It is a shame that Appalachian Ohioans cannot replicate some of the successes that West Virginians have had bringing federal money to help their struggling state. But the problem is that all of West Virginia lies in Appalachia, while only part of Ohio does. None of the power centers of Ohio, all urban or suburban, are in Appalachia; the region does not have the population to have political clout nor money to purchase politicians’ attention. With no real economy, plus underfunded and under-attended schools, the region cannot attract money from the state of Ohio, to say nothing of the federal government. The region is a fairly equal mix of “red” and “blue” counties, but neither party pays attention to them, Republicans because they care nothing for the poor and Democrats because they know and care little about the rural white poor.
[Remember that you can click on each image below to see a larger, better image. Also, the EXIF data for each image contains GPS coordinates that you can use to locate the exact place where the photograph was taken.]
On this February day, I had driven through southeastern Ohio’s old coal country almost alll the way down to the Ohio River; I would soon start meandering my way back north to home in Columbus.
Driving through the region, one comes across a lot of ruins of one sort or another and often there simply aren’t enough clues to understand what used to be there. Could this have been one of the many derelict miner’s houses that dot the region? There’s woods all around it, but enough semi-open space for there to have been a field or a pasture, so this may have simply been someone’s home that burned down. There is actually an old television aerial standing not too far away. But where did the remains go? There are only a few bits and pieces left.
Another woodsy shot. Southeast Ohio is beautiful, home to the Hocking Hills and the Wayne National Forest. Unfortunately, its beauty is one more of quiet grace than grandeur and most tourists who come are from Ohio, not from elsewhere, and not enough to allow a tourist economy to help lift the region up.
Many sections of eastern Ohio are strewn with boulders, some cracked from large rock formations, others perhaps deposited by retreating glaciers.
Unlike woods in the west, where I am from, here much of the woods are still populated, if sparsely. This photograph is actually an example; it was taken in a forested area near the Hocking River not far from Guysville along U.S. 50. But even in the woods you’ll have homesteads pop up here and there. This one was one of those homesteads with a lot of junked cars on the property. Pay close attention and you’ll notice a quite sizable tree has grown up right through one of the vehicles. Makes you wonder exactly how long it’s been there, doesn’t it?
I believe this building was abandoned, though other buildings on the property might not have been. But it was nice little building.
Here’s a shot of downtown Coolville, Ohio (population 496, salute!), almost on the Ohio River. I have to say that if you are going to be named Coolville, you have a certain standard you are going to have to live up to, and I am not sure Coolville actually fits the bill (it was actually named for the Cooley family and probably got shortened).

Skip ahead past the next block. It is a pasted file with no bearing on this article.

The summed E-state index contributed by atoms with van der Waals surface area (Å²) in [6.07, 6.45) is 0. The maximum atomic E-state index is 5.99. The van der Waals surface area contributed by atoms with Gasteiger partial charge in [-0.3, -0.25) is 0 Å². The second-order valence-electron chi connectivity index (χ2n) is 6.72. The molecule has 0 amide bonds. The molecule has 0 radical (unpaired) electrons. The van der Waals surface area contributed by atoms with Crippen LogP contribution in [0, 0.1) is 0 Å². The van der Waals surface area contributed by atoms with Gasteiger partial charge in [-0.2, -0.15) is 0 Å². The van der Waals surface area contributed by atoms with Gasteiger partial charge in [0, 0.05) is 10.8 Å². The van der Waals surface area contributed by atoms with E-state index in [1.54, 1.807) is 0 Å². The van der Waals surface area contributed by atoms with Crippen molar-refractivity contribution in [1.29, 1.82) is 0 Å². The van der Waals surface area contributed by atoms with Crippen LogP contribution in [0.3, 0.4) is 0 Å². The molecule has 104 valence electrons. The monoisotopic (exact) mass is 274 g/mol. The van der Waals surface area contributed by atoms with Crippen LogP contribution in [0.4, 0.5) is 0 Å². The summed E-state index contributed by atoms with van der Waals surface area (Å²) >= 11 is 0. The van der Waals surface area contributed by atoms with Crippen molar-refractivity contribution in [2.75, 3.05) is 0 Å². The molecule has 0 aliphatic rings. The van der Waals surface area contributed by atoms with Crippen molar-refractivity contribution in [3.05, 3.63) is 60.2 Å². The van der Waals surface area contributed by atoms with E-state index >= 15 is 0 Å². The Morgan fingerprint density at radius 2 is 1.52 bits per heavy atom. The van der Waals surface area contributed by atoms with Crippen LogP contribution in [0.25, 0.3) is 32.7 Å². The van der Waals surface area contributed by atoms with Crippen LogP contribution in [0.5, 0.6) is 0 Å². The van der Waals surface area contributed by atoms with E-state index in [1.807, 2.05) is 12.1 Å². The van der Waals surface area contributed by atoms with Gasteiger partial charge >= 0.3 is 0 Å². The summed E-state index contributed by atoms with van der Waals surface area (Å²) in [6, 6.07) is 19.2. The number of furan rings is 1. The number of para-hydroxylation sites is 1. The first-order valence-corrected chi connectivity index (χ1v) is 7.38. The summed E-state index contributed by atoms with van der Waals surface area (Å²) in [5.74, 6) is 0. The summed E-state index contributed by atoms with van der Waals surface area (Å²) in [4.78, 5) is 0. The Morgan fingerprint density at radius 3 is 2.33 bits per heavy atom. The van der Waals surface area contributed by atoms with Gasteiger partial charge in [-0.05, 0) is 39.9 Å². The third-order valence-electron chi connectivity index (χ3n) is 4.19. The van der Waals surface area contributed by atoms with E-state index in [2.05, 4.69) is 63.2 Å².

A tree’s shadowy tendrils stretch to grasp the unaware horses.
Here’s an Appalachian Ohio triptych: an old cabin, grazing cattle, and oil.
I prefer to leave out the oil and focus on the nostalgic and pastoral. Much more pleasant, don’t you think?
The setting sun, low on the horizon, shining through the woods of Athens County.
I am a sucker for roads that curve off to the side as the reach the horizon. What the heck is OVER there. I’d better go find out.
Every old barn, every abandoned cabin, they are all stories. I just wish we had the storytellers.
Here is a more prosperous seeming pastoral scene. For those of you familiar with photography, this is actually an HDR shot so that I could show the interior of the barn at the same time as the fields surrounding it. HDR photographs are photographs that are actually blended composites of multiple images (five, in this case) each at a different camera exposure, so that light subjects and dark subjects can both be photographed at the same time (unlike human eyes, cameras cannot “see” very light and very dark things at the same time, which is why shooting something dark against a bright background often ends up with the bright being too bright or the dark being too dark).
Another abandoned home, already starting to fall apart. What will this look like in 20 years, I wonder?
Once of the nice things about shooting in the late afternoon in winter is that the sun is very low on the horizon and you can get some really nice, super-long shadows.
I am quite fond of this shot, which reminds me of the artwork you might see in an old color Life magazine ad. I believe that vehicle is some sort of late 1940s Packard but cannot be 100% sure.
Not all old vehicles are so lovingly kept.
I like this rather sumptuous pastoral shot, with the horses and the barn on the horizon, sandwiched between a deep sky and a well-trodden pasture.
We will end this excursion with this old church and cemetery. I believe this was the Pleasant Hill Methodist Church in Morgan County, built in the late 1800s. It seems to be abandoned.